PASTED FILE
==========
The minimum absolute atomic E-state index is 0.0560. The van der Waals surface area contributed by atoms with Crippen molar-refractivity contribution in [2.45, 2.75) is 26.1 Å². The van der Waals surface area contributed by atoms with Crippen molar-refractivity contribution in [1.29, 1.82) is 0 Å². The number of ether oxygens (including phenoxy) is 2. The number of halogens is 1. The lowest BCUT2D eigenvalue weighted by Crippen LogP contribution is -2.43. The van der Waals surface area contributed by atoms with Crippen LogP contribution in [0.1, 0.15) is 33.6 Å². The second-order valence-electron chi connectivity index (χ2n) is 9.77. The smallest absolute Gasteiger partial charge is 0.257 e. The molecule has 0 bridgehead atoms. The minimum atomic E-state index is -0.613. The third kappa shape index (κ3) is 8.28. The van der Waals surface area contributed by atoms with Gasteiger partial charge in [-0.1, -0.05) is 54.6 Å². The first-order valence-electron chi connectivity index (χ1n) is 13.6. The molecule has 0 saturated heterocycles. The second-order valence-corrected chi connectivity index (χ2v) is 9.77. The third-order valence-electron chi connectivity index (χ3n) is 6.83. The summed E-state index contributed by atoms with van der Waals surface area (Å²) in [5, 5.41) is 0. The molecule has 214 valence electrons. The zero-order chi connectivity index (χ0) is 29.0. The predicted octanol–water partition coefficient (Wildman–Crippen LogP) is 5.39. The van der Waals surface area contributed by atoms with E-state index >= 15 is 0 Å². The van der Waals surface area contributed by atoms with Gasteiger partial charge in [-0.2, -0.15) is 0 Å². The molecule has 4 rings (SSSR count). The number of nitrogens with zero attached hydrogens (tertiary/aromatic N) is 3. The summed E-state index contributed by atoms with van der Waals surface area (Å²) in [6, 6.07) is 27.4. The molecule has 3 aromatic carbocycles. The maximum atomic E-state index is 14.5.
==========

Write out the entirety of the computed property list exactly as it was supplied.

The minimum absolute atomic E-state index is 0.0560. The van der Waals surface area contributed by atoms with Crippen molar-refractivity contribution in [2.45, 2.75) is 26.1 Å². The van der Waals surface area contributed by atoms with Crippen molar-refractivity contribution in [1.29, 1.82) is 0 Å². The number of ether oxygens (including phenoxy) is 2. The number of halogens is 1. The lowest BCUT2D eigenvalue weighted by Crippen LogP contribution is -2.43. The van der Waals surface area contributed by atoms with Crippen LogP contribution in [0.1, 0.15) is 33.6 Å². The second-order valence-electron chi connectivity index (χ2n) is 9.77. The smallest absolute Gasteiger partial charge is 0.257 e. The molecule has 0 bridgehead atoms. The minimum atomic E-state index is -0.613. The third kappa shape index (κ3) is 8.28. The van der Waals surface area contributed by atoms with Gasteiger partial charge in [-0.1, -0.05) is 54.6 Å². The first-order valence-electron chi connectivity index (χ1n) is 13.6. The molecule has 0 saturated heterocycles. The second-order valence-corrected chi connectivity index (χ2v) is 9.77. The third-order valence-electron chi connectivity index (χ3n) is 6.83. The summed E-state index contributed by atoms with van der Waals surface area (Å²) in [5, 5.41) is 0. The molecule has 214 valence electrons. The zero-order chi connectivity index (χ0) is 29.0. The predicted octanol–water partition coefficient (Wildman–Crippen LogP) is 5.39. The van der Waals surface area contributed by atoms with E-state index >= 15 is 0 Å². The van der Waals surface area contributed by atoms with Gasteiger partial charge in [-0.2, -0.15) is 0 Å². The molecule has 4 rings (SSSR count). The number of nitrogens with zero attached hydrogens (tertiary/aromatic N) is 3. The summed E-state index contributed by atoms with van der Waals surface area (Å²) in [6, 6.07) is 27.4. The molecule has 3 aromatic carbocycles. The maximum atomic E-state index is 14.5.